‘The sticker guy’: Stick to something, or fall for nothing

‘The sticker guy’: Stick to something, or fall for nothing

I didn’t use to be a sticker guy.

  • By JEFF LUND FOR THE JUNEAU EMPIRE
  • Friday, January 25, 2019 1:19pm
  • Alaska Outdoors

I’ve always wondered, if it came down to it, if I’d be one of those people who would be remembered as standing tall for what he believed in. Someone who cared outside of the comfort of his couch and computer or cellphone.

Then I found stickers, the best way to articulate to strangers what’s important. I didn’t use to be a sticker guy. Maybe because I didn’t believe in anything enough to pollute my vehicle with unpaid sponsorships, or I just didn’t believe in anything enough.

Then came the Friends Don’t Let Friends Eat Farmed Salmon sticker. If I were to make one statement to all those driving near me on California roads and highways, it was that. Shortly thereafter was the Pebble Mine sticker, and the dam broke. (Read what you want there.)

University of Arizona block A — my school. Simms — my wader brand. A Sage sticker on the tailgate, not the window to add variety.

[Hunting in the age of internet trolls]

Now, I almost feel like one of those dudes who overshares — hunting stickers, association affiliation (Backcountry Hunters and Anglers) what’s next?

But who cares? Really, no one. You just get stickers whenever you buy something, so what do you do with them? You put them places. If you get wound up enough to get political beyond opposing Frankenfish, you can put on a sticker that, four years later, someone will see and think, “Huh, I wonder if that dude still feels that way?” In addition to celebrating the right afforded by those who came before us, voting comes with a sticker that is so much cooler than the impersonal sticker form other states, it’s worthy of being posted on social media. When is the next election?

Then you have the obvious stickers that implore us all to coexist, which I’d assume most people are cool with though it seems some have antagonistic methods of achieving that end.

[Scientists ID another possible threat to orcas: pink salmon]

Some people are confrontational in their stickers and choose to mock sticker use … with stickers. I saw one in which a scene involving carnivorous sticker was eating an entire sticker family. The goal apparently was to mock sticker families or stickers. So, the person with the soccer mom van not only had stickers, but stickers of stick figure families.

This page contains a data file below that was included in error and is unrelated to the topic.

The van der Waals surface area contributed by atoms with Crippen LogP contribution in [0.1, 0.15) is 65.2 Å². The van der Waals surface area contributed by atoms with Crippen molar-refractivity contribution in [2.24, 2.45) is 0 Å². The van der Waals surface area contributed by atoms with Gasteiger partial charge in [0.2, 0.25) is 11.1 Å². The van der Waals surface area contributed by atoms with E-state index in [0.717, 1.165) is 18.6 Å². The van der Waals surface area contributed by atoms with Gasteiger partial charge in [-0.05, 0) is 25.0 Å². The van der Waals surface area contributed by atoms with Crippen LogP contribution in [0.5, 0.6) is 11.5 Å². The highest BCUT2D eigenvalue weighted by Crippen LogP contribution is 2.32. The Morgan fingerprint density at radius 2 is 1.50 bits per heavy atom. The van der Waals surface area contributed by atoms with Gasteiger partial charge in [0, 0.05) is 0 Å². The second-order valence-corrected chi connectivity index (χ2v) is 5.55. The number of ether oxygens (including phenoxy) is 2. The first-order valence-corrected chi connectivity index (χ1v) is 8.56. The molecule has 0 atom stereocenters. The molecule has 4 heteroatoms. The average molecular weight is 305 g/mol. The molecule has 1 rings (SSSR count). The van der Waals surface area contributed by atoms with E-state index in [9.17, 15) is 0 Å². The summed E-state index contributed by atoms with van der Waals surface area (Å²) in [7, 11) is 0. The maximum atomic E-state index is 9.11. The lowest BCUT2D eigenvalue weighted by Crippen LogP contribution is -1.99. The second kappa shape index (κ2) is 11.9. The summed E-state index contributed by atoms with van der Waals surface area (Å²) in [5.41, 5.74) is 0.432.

There was no coexist sticker on the bumper. For those who are not wordsmiths, there are intellectually advanced stickers of someone making pee on what they don’t like.

I’ve stayed positive in my unpaid advertisements and come to terms with the fact that no one cares.

Exactly zero people will ever see me park at the store, walk up to me and say, “Hey brother, what kind of Stone Glacier pack do you run?”

It will never happen. It’s just a sticker.

There’s a fine line between looking the part and being the real thing. Not that we should be too concerned with it, but a set of stickers does not a good Alaskan make.

Still, stickers are heading my way no matter what. I ordered a hammock. Sticker. I ordered a rain tarp for it. Two different stickers. Puffy camo jacket on sale — sticker. Buy flies in Juneau — get a sticker. Visit a fly shop in Tucson, Arizona – get two stickers.

It was when I ordered something that didn’t come with a sticker that I realized how entitled I had become.

How dare you company, from which I will never again order, include a copy of the receipt you emailed to me, but not a sticker?

Fine, I didn’t want to advertise without you knowing anyway.


• Jeff Lund is a writer and teacher based in Ketchikan. “I Went To The Woods,” a reference to Henry David Thoreau, appears in Outdoors twice a month.


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